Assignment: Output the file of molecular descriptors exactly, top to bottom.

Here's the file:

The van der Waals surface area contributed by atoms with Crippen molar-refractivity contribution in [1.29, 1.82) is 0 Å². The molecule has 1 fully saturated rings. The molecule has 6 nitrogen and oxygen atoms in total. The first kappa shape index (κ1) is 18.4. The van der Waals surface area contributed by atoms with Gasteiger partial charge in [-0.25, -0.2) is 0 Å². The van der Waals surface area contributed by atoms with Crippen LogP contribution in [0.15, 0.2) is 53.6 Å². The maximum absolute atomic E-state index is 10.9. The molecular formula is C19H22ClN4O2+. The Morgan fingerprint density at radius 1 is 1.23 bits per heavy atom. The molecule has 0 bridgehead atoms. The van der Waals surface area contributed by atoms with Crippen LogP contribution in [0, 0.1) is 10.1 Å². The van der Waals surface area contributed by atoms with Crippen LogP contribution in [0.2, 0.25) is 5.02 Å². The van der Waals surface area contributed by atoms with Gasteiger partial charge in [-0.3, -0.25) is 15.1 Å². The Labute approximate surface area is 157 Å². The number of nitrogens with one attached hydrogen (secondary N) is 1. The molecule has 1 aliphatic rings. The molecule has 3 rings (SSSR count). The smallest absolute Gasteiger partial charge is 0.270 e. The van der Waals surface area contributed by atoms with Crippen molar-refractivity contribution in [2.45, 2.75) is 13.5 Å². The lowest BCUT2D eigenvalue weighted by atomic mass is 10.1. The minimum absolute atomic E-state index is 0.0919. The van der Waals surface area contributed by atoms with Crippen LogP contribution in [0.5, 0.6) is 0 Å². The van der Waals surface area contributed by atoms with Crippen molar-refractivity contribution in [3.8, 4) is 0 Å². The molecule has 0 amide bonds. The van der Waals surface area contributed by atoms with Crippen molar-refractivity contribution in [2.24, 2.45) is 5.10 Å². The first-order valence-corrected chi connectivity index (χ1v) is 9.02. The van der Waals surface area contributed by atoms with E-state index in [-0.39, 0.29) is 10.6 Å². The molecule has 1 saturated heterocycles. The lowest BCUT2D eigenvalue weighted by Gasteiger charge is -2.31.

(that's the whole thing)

The van der Waals surface area contributed by atoms with Crippen molar-refractivity contribution in [1.29, 1.82) is 0 Å². The molecule has 1 fully saturated rings. The molecule has 6 nitrogen and oxygen atoms in total. The first kappa shape index (κ1) is 18.4. The van der Waals surface area contributed by atoms with Gasteiger partial charge in [-0.25, -0.2) is 0 Å². The van der Waals surface area contributed by atoms with Crippen LogP contribution in [0.15, 0.2) is 53.6 Å². The maximum absolute atomic E-state index is 10.9. The molecular formula is C19H22ClN4O2+. The Morgan fingerprint density at radius 1 is 1.23 bits per heavy atom. The molecule has 0 bridgehead atoms. The van der Waals surface area contributed by atoms with Crippen LogP contribution in [0, 0.1) is 10.1 Å². The van der Waals surface area contributed by atoms with Crippen LogP contribution in [0.2, 0.25) is 5.02 Å². The van der Waals surface area contributed by atoms with Gasteiger partial charge in [-0.3, -0.25) is 15.1 Å². The Labute approximate surface area is 157 Å². The number of nitrogens with one attached hydrogen (secondary N) is 1. The molecule has 1 aliphatic rings. The molecule has 3 rings (SSSR count). The smallest absolute Gasteiger partial charge is 0.270 e. The van der Waals surface area contributed by atoms with Crippen molar-refractivity contribution in [2.45, 2.75) is 13.5 Å². The lowest BCUT2D eigenvalue weighted by atomic mass is 10.1. The minimum absolute atomic E-state index is 0.0919. The van der Waals surface area contributed by atoms with Crippen LogP contribution in [0.5, 0.6) is 0 Å². The van der Waals surface area contributed by atoms with Crippen molar-refractivity contribution in [3.8, 4) is 0 Å². The molecule has 0 amide bonds. The van der Waals surface area contributed by atoms with Crippen molar-refractivity contribution in [2.24, 2.45) is 5.10 Å². The first-order valence-corrected chi connectivity index (χ1v) is 9.02. The van der Waals surface area contributed by atoms with E-state index in [-0.39, 0.29) is 10.6 Å². The molecule has 1 saturated heterocycles. The lowest BCUT2D eigenvalue weighted by Gasteiger charge is -2.31.